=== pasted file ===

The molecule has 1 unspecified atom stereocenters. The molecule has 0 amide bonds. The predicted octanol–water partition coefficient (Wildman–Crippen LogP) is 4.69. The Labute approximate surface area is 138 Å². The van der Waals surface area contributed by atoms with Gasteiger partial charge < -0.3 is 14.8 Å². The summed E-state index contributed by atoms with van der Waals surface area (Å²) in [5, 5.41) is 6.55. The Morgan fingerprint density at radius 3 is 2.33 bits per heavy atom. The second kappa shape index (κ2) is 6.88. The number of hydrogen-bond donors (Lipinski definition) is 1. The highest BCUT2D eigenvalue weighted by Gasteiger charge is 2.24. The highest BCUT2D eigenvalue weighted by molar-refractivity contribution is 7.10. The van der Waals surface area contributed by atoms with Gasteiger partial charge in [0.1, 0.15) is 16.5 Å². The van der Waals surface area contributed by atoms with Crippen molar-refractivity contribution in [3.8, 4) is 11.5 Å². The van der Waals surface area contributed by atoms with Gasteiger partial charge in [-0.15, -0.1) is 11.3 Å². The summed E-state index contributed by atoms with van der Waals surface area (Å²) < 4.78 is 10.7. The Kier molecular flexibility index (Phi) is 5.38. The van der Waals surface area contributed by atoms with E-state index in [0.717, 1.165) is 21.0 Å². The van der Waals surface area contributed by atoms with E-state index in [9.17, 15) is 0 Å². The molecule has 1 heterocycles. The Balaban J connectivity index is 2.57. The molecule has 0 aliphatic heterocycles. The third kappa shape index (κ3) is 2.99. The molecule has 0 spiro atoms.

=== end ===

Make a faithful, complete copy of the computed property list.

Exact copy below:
The molecule has 1 unspecified atom stereocenters. The molecule has 0 amide bonds. The predicted octanol–water partition coefficient (Wildman–Crippen LogP) is 4.69. The Labute approximate surface area is 138 Å². The van der Waals surface area contributed by atoms with Gasteiger partial charge < -0.3 is 14.8 Å². The summed E-state index contributed by atoms with van der Waals surface area (Å²) in [5, 5.41) is 6.55. The Morgan fingerprint density at radius 3 is 2.33 bits per heavy atom. The second kappa shape index (κ2) is 6.88. The number of hydrogen-bond donors (Lipinski definition) is 1. The highest BCUT2D eigenvalue weighted by Gasteiger charge is 2.24. The highest BCUT2D eigenvalue weighted by molar-refractivity contribution is 7.10. The van der Waals surface area contributed by atoms with Gasteiger partial charge in [0.1, 0.15) is 16.5 Å². The van der Waals surface area contributed by atoms with Crippen molar-refractivity contribution in [3.8, 4) is 11.5 Å². The van der Waals surface area contributed by atoms with Gasteiger partial charge in [-0.15, -0.1) is 11.3 Å². The summed E-state index contributed by atoms with van der Waals surface area (Å²) < 4.78 is 10.7. The Kier molecular flexibility index (Phi) is 5.38. The van der Waals surface area contributed by atoms with E-state index in [0.717, 1.165) is 21.0 Å². The van der Waals surface area contributed by atoms with E-state index in [9.17, 15) is 0 Å². The molecule has 1 heterocycles. The Balaban J connectivity index is 2.57. The molecule has 0 aliphatic heterocycles. The third kappa shape index (κ3) is 2.99. The molecule has 0 spiro atoms.